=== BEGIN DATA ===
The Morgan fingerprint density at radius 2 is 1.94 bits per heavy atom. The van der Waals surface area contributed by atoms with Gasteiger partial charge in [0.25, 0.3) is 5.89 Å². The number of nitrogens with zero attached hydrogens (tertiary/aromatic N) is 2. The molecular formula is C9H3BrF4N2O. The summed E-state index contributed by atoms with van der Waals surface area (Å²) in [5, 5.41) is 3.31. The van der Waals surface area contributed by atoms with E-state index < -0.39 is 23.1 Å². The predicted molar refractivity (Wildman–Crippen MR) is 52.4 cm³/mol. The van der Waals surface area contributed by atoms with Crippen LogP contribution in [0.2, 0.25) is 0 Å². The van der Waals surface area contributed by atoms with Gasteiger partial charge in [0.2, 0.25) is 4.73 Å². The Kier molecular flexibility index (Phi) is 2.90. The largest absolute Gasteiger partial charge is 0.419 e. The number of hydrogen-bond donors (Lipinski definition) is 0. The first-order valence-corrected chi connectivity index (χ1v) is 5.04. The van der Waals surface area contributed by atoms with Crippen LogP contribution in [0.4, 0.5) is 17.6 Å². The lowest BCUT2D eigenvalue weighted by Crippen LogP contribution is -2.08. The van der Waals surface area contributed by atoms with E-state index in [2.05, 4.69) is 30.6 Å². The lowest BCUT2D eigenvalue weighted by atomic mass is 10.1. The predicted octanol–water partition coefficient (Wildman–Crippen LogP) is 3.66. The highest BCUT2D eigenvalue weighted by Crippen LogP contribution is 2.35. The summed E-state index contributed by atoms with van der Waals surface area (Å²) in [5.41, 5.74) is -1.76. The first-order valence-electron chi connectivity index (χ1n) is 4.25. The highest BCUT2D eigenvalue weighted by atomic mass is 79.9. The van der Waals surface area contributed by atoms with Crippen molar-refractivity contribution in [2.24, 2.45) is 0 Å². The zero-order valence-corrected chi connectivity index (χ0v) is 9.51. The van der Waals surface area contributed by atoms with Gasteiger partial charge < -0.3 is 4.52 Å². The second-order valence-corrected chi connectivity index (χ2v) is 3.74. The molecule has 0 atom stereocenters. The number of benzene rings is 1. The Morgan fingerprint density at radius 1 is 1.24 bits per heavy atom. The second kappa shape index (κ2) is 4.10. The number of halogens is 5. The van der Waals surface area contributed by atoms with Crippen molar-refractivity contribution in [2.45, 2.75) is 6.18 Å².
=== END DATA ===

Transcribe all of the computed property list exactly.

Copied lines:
The Morgan fingerprint density at radius 2 is 1.94 bits per heavy atom. The van der Waals surface area contributed by atoms with Gasteiger partial charge in [0.25, 0.3) is 5.89 Å². The number of nitrogens with zero attached hydrogens (tertiary/aromatic N) is 2. The molecular formula is C9H3BrF4N2O. The summed E-state index contributed by atoms with van der Waals surface area (Å²) in [5, 5.41) is 3.31. The van der Waals surface area contributed by atoms with E-state index < -0.39 is 23.1 Å². The predicted molar refractivity (Wildman–Crippen MR) is 52.4 cm³/mol. The van der Waals surface area contributed by atoms with Crippen LogP contribution in [0.2, 0.25) is 0 Å². The van der Waals surface area contributed by atoms with Gasteiger partial charge in [0.2, 0.25) is 4.73 Å². The Kier molecular flexibility index (Phi) is 2.90. The largest absolute Gasteiger partial charge is 0.419 e. The number of hydrogen-bond donors (Lipinski definition) is 0. The first-order valence-corrected chi connectivity index (χ1v) is 5.04. The van der Waals surface area contributed by atoms with Crippen LogP contribution in [0.4, 0.5) is 17.6 Å². The lowest BCUT2D eigenvalue weighted by Crippen LogP contribution is -2.08. The van der Waals surface area contributed by atoms with E-state index in [2.05, 4.69) is 30.6 Å². The lowest BCUT2D eigenvalue weighted by atomic mass is 10.1. The predicted octanol–water partition coefficient (Wildman–Crippen LogP) is 3.66. The highest BCUT2D eigenvalue weighted by Crippen LogP contribution is 2.35. The summed E-state index contributed by atoms with van der Waals surface area (Å²) in [5.41, 5.74) is -1.76. The first-order valence-electron chi connectivity index (χ1n) is 4.25. The highest BCUT2D eigenvalue weighted by atomic mass is 79.9. The van der Waals surface area contributed by atoms with Crippen molar-refractivity contribution in [2.24, 2.45) is 0 Å². The zero-order valence-corrected chi connectivity index (χ0v) is 9.51. The van der Waals surface area contributed by atoms with Gasteiger partial charge < -0.3 is 4.52 Å². The second-order valence-corrected chi connectivity index (χ2v) is 3.74. The molecule has 0 atom stereocenters. The number of benzene rings is 1. The Morgan fingerprint density at radius 1 is 1.24 bits per heavy atom. The second kappa shape index (κ2) is 4.10. The number of halogens is 5. The van der Waals surface area contributed by atoms with Crippen molar-refractivity contribution in [2.45, 2.75) is 6.18 Å².